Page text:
When to Worry About Your Child’s Thumb, Finger or Pacifier Habit

Baby with bright blue eyes sucking on a blue pacifier.

Often infants and toddlers suck their thumbs, fingers, or pacifiers as a way of self-soothing. Eventually, many of them grow out of the habit. However, some of them will continue it into childhood, where it can become problematic to their oral development. Here’s if and when you should be concerned about your child’s thumb, finger, or pacifier habit.

Sucking Habits Can Impact Your Child’s Oral Health

Most children stop sucking their thumbs, fingers, or pacifiers between the ages of two and four without any issues. If they continue the habit beyond four years old, however, they run the risk of oral problems in the future. This is because once they’re four years old, their baby teeth should be fully grown in. These teeth act as space holders for their adult teeth which will begin to emerge in a few years. If a child continues to suck their thumb, finger, or pacifier when their adult teeth come in, they may experience slanting teeth where their front teeth turn towards their lip.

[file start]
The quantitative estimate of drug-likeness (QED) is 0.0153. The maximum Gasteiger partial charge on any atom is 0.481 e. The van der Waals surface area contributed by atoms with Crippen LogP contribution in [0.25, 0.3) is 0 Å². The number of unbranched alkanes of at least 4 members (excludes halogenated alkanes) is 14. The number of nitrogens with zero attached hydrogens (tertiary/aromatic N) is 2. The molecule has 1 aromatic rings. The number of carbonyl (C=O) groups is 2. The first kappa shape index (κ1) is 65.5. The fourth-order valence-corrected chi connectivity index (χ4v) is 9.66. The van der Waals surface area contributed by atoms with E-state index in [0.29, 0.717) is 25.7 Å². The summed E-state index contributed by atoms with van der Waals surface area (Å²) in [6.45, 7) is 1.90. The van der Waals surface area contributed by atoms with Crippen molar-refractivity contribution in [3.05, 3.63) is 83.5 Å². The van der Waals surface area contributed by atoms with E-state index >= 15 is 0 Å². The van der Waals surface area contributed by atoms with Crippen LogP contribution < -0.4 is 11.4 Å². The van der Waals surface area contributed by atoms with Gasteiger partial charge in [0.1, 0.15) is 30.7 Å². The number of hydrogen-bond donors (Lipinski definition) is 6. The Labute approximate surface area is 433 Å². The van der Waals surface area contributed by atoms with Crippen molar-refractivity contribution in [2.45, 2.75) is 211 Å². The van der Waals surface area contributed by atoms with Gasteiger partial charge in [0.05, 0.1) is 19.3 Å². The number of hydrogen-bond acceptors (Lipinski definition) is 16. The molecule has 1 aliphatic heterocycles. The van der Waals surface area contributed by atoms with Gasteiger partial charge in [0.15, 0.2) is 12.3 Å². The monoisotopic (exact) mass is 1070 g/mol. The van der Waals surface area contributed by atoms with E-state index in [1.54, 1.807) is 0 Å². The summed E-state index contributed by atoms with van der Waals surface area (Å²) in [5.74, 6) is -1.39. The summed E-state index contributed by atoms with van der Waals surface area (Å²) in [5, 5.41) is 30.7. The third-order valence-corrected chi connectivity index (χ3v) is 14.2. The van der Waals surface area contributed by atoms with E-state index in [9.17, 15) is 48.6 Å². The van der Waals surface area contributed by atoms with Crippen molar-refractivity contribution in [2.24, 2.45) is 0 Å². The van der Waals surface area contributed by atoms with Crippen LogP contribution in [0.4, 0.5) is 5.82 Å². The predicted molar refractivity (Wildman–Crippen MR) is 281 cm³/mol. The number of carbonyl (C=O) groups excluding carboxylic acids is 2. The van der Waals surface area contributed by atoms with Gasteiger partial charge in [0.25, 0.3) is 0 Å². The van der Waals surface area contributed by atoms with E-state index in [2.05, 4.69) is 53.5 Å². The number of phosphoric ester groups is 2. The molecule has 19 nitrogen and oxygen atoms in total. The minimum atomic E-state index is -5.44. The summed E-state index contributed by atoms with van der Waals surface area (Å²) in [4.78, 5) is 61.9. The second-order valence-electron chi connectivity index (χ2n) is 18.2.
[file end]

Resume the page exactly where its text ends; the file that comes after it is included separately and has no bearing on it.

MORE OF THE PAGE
There are other issues that can stem from these habits. It can negatively impact a child’s bite and the development and shape of their jaws. Additionally, children are susceptible to roof narrowing since a child’s mouth is quite malleable as they develop. Tooth decay can also be a problem, especially if a child’s parents dip their pacifiers in sweet treats to help calm them down faster.

What To Do if the Habit Persists

It can be tough for some children to give up their thumb, finger, or pacifier habit. However, once they are past the age of four, it’s important to try to get them to stop. Our experienced staff at Sunshine Pediatric Dentistry can help develop a plan of action for your child to stop the habit or to treat teeth that have been affected by them.

Affordable Pediatric Dentistry in San Antonio, TX

In need of a comfortable, convenient, and comprehensive pediatric dentist in the San Antonio area? We’d love to see your child for their next dental appointment! Contact us to schedule an appointment. Take a look at our first visit and financial pages to learn more about what to expect from and how to pay for your child’s appointment with us.

Are you concerned about thumb sucking, finger sucking or pacifiers?